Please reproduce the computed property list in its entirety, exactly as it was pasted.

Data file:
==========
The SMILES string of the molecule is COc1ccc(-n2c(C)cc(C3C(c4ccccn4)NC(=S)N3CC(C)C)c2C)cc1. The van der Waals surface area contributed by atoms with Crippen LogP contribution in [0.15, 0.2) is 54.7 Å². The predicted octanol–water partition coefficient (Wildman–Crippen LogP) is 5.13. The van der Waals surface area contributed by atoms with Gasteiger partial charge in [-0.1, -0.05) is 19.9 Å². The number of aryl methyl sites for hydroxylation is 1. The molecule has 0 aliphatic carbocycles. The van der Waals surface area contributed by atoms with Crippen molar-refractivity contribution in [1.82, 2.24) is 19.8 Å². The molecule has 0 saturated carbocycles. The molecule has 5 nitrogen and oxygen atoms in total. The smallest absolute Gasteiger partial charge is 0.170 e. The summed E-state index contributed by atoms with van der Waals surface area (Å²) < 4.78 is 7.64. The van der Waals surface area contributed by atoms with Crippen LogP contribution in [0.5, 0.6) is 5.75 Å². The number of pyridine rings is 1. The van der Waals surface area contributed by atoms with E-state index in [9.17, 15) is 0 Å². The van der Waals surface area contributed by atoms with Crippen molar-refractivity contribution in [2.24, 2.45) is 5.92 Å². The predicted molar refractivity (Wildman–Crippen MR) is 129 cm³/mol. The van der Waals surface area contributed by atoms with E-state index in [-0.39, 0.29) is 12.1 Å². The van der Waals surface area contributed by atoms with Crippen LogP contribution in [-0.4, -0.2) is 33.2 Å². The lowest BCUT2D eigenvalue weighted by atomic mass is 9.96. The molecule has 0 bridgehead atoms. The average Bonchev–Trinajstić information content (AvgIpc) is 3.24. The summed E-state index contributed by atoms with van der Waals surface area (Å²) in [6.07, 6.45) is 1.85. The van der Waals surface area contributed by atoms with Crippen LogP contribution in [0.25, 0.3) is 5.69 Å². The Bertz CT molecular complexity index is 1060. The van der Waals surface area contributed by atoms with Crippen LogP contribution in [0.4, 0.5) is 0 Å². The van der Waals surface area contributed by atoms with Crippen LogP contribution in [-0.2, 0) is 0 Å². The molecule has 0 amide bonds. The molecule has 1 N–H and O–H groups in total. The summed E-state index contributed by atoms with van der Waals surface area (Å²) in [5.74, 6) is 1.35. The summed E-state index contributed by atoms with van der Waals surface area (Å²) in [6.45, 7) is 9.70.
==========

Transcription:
The SMILES string of the molecule is COc1ccc(-n2c(C)cc(C3C(c4ccccn4)NC(=S)N3CC(C)C)c2C)cc1. The van der Waals surface area contributed by atoms with Crippen LogP contribution in [0.15, 0.2) is 54.7 Å². The predicted octanol–water partition coefficient (Wildman–Crippen LogP) is 5.13. The van der Waals surface area contributed by atoms with Gasteiger partial charge in [-0.1, -0.05) is 19.9 Å². The number of aryl methyl sites for hydroxylation is 1. The molecule has 0 aliphatic carbocycles. The van der Waals surface area contributed by atoms with Crippen molar-refractivity contribution in [1.82, 2.24) is 19.8 Å². The molecule has 0 saturated carbocycles. The molecule has 5 nitrogen and oxygen atoms in total. The smallest absolute Gasteiger partial charge is 0.170 e. The summed E-state index contributed by atoms with van der Waals surface area (Å²) < 4.78 is 7.64. The van der Waals surface area contributed by atoms with Crippen LogP contribution in [0.5, 0.6) is 5.75 Å². The number of pyridine rings is 1. The van der Waals surface area contributed by atoms with E-state index in [9.17, 15) is 0 Å². The van der Waals surface area contributed by atoms with Crippen molar-refractivity contribution in [2.24, 2.45) is 5.92 Å². The predicted molar refractivity (Wildman–Crippen MR) is 129 cm³/mol. The van der Waals surface area contributed by atoms with E-state index in [-0.39, 0.29) is 12.1 Å². The van der Waals surface area contributed by atoms with Crippen LogP contribution in [-0.4, -0.2) is 33.2 Å². The lowest BCUT2D eigenvalue weighted by atomic mass is 9.96. The molecule has 0 bridgehead atoms. The average Bonchev–Trinajstić information content (AvgIpc) is 3.24. The summed E-state index contributed by atoms with van der Waals surface area (Å²) in [6.07, 6.45) is 1.85. The van der Waals surface area contributed by atoms with Crippen LogP contribution in [0.25, 0.3) is 5.69 Å². The Bertz CT molecular complexity index is 1060. The van der Waals surface area contributed by atoms with Crippen LogP contribution in [0.4, 0.5) is 0 Å². The van der Waals surface area contributed by atoms with Crippen LogP contribution in [-0.2, 0) is 0 Å². The molecule has 0 amide bonds. The molecule has 1 N–H and O–H groups in total. The summed E-state index contributed by atoms with van der Waals surface area (Å²) in [5.74, 6) is 1.35. The summed E-state index contributed by atoms with van der Waals surface area (Å²) in [6.45, 7) is 9.70.